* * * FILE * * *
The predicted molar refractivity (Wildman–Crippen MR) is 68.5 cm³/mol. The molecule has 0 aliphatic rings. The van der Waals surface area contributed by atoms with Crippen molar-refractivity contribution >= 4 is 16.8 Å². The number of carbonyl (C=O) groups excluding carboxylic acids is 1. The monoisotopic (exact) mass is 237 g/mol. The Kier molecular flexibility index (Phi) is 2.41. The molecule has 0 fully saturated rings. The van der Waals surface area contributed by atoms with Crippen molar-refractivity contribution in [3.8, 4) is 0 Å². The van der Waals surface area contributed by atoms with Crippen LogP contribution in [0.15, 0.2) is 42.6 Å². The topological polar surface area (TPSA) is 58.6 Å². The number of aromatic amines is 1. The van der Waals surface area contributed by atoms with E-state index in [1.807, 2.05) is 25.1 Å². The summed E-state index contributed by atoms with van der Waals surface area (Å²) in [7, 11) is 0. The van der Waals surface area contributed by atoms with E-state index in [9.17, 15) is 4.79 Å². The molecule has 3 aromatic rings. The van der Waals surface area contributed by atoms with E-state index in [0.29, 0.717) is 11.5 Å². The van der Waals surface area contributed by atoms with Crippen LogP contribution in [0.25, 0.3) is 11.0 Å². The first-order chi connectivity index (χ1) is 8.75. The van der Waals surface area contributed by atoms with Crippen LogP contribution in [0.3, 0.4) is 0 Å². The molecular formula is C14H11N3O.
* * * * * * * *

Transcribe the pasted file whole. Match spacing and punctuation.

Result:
The predicted molar refractivity (Wildman–Crippen MR) is 68.5 cm³/mol. The molecule has 0 aliphatic rings. The van der Waals surface area contributed by atoms with Crippen molar-refractivity contribution >= 4 is 16.8 Å². The number of carbonyl (C=O) groups excluding carboxylic acids is 1. The monoisotopic (exact) mass is 237 g/mol. The Kier molecular flexibility index (Phi) is 2.41. The molecule has 0 fully saturated rings. The van der Waals surface area contributed by atoms with Crippen molar-refractivity contribution in [3.8, 4) is 0 Å². The van der Waals surface area contributed by atoms with Crippen LogP contribution in [0.15, 0.2) is 42.6 Å². The topological polar surface area (TPSA) is 58.6 Å². The number of aromatic amines is 1. The van der Waals surface area contributed by atoms with E-state index in [1.807, 2.05) is 25.1 Å². The summed E-state index contributed by atoms with van der Waals surface area (Å²) in [7, 11) is 0. The van der Waals surface area contributed by atoms with E-state index in [9.17, 15) is 4.79 Å². The molecule has 3 aromatic rings. The van der Waals surface area contributed by atoms with E-state index in [0.29, 0.717) is 11.5 Å². The van der Waals surface area contributed by atoms with Crippen LogP contribution in [0.25, 0.3) is 11.0 Å². The first-order chi connectivity index (χ1) is 8.75. The van der Waals surface area contributed by atoms with Crippen LogP contribution in [0.3, 0.4) is 0 Å². The molecular formula is C14H11N3O.